Diet secrets from a top tennis coach

Kristine Tarbert

The Australian Open is in full swing, and while we all marvel at the athleticism of the world’s best tennis players, a top tennis coach has revealed the diet secrets that can help get them through a six-hour marathon match.

Most players on average play 20-30 tournaments per year so they are constantly training and having to give their body the right fuel to maintain energy levels.

After injury cut short his playing career, Marc Sophoulis turned his hand to becoming a coach and has since contributed to the careers of tennis players Anastasia and Arina Rodionova, Monique Adamczak, Romanian Victor Hanescu, Indian Davis Cup player Karan Rastogi and Chinese Davis Cup player Di Wu.

Tennis coach Marc Sophoulis has coached many big name players. Photo: Instagram

Now the Marc, who has partnered with Blackmores, has shared the diet secrets of tennis players. And it’s surprisingly simple.

Players train between four to six hours a day generally spending two hours on the court and then time in the gym and in recovery. And that is in between the tournaments.

Marc says for tennis players to sustain energy through the whole day they eat five medium sized meals as opposed to three larger meals.

“Bars, fruit, nuts as snacks help sustain those energy levels as well during arduous training sessions,” Marc tells Be.

Players like Roger Federer need to eat the right food. Photo: Getty

Another key factor is hydration, especially given the extreme temperatures we’ve been experiencing during the Open.

“Our bodies are made up of 70 per cent water so keeping our hydration stocks up are important for focus and concentration, energy and alertness,” he tells us.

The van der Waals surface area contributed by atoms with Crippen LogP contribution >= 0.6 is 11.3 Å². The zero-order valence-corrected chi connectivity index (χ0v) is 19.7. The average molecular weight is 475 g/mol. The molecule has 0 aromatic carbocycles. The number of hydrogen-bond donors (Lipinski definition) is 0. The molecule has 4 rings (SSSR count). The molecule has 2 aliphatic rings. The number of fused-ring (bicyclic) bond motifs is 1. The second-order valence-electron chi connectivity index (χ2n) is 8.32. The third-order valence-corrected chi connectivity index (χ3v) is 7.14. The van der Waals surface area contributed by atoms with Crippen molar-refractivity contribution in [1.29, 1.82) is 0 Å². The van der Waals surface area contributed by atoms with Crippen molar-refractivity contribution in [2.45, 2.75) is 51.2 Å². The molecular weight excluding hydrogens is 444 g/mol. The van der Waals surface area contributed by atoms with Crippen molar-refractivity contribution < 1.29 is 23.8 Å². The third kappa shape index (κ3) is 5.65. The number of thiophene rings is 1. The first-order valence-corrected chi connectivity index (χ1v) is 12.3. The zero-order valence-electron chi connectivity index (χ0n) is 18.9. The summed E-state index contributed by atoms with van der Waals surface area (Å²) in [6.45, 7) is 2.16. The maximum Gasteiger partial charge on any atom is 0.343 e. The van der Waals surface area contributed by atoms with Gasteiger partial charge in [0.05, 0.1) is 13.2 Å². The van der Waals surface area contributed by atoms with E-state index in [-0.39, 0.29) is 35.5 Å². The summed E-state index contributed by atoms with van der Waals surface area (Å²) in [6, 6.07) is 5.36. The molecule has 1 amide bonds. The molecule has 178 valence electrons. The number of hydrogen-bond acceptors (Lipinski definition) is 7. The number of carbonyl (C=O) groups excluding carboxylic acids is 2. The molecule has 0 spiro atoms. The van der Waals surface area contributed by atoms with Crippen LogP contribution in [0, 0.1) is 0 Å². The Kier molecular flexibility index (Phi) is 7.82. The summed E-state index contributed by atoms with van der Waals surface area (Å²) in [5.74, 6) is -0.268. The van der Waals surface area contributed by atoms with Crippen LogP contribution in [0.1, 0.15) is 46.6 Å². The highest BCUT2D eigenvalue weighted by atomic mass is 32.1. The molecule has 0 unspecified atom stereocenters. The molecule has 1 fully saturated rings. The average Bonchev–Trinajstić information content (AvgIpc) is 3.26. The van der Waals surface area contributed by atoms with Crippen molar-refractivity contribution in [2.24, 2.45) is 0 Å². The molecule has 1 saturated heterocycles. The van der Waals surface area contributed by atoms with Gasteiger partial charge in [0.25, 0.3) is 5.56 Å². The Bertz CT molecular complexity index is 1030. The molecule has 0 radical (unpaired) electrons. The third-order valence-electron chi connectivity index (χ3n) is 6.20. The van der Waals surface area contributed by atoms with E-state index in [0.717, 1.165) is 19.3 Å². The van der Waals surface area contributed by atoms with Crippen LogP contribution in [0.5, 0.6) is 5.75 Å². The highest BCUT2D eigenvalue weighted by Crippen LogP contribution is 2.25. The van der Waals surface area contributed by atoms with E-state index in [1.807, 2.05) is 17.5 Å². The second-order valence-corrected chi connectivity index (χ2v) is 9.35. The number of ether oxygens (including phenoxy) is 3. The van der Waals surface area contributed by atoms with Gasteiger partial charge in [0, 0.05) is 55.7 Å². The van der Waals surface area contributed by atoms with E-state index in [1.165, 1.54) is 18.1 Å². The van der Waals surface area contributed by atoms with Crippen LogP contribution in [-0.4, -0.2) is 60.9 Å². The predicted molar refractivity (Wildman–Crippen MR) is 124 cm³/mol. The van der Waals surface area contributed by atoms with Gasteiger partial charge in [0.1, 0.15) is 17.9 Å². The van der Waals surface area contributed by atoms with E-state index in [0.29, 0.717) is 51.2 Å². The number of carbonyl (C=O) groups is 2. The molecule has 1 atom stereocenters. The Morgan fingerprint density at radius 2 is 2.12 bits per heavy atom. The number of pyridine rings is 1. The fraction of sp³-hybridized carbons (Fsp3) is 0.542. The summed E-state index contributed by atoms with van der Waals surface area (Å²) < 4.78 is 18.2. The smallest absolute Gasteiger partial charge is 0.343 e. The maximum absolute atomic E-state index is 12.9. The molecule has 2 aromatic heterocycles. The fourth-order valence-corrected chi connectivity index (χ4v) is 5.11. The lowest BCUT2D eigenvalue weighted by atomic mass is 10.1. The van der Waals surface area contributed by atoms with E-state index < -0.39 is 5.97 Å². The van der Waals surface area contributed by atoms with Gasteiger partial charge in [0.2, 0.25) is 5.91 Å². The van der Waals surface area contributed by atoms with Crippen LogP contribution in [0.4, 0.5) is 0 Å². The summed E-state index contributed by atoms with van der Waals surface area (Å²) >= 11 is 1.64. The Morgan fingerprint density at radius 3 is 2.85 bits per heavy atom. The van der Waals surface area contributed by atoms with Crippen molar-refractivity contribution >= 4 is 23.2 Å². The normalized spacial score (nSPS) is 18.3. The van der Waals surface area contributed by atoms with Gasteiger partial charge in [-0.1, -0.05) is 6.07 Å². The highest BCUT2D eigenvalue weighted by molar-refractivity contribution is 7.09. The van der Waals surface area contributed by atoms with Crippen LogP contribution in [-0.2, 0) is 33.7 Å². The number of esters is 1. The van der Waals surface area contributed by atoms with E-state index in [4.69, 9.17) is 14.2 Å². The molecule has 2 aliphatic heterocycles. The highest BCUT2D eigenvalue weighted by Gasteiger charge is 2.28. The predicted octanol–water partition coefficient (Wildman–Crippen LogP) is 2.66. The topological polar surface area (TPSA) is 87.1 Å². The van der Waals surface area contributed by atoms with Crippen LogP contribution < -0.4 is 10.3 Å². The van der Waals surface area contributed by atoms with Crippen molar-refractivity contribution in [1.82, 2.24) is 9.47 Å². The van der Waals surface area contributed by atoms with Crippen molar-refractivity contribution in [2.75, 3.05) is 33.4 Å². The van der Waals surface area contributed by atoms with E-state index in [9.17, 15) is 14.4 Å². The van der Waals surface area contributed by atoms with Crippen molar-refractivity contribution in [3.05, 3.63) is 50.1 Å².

French tennis star Alize Cornet collapsed at the Australian Open just last week when temps in the Melbourne arena soared to 42 degrees.

Hydration is also key with temperatures in the 40 degrees. Photo: Getty

Pre-match Marc says players aim to eat a main meal high in carbohydrates between two to four hours before hand.

English muffins or toast + cottage cheese + sliced banana + honey
Porridge or bircher muesli with milk or yoghurt + fruit
Sandwiches or wraps or rolls with chicken + salad
Banana, oat, honey, milk or yoghurt + ice smoothie

Pre-match food high in carbs is the key. Photo: Getty

Post-match, carbohydrates are still important, Marc says, but the focus then shifts to recovery.

“Recovery meals and snacks should contain carbohydrate to re-fuel, protein to repair muscle damage and vitamins, minerals, and anti-oxidants for the immune system,” he says.

“The quickest recovery will occur if this meal is consumed within 30-60 minutes of finishing a match.”

Post-match the focus turns to recovery. Photo: Getty

Banana, berry, spinach, milk, yoghurt + ice smoothie
Flavoured milk + trail mix
Squeeze yoghurt + crackers & cheese
Wrap with chicken, avocado, cheese + salad
Pasta with Bolognese sauce + Salad
Rice + fish + veggies

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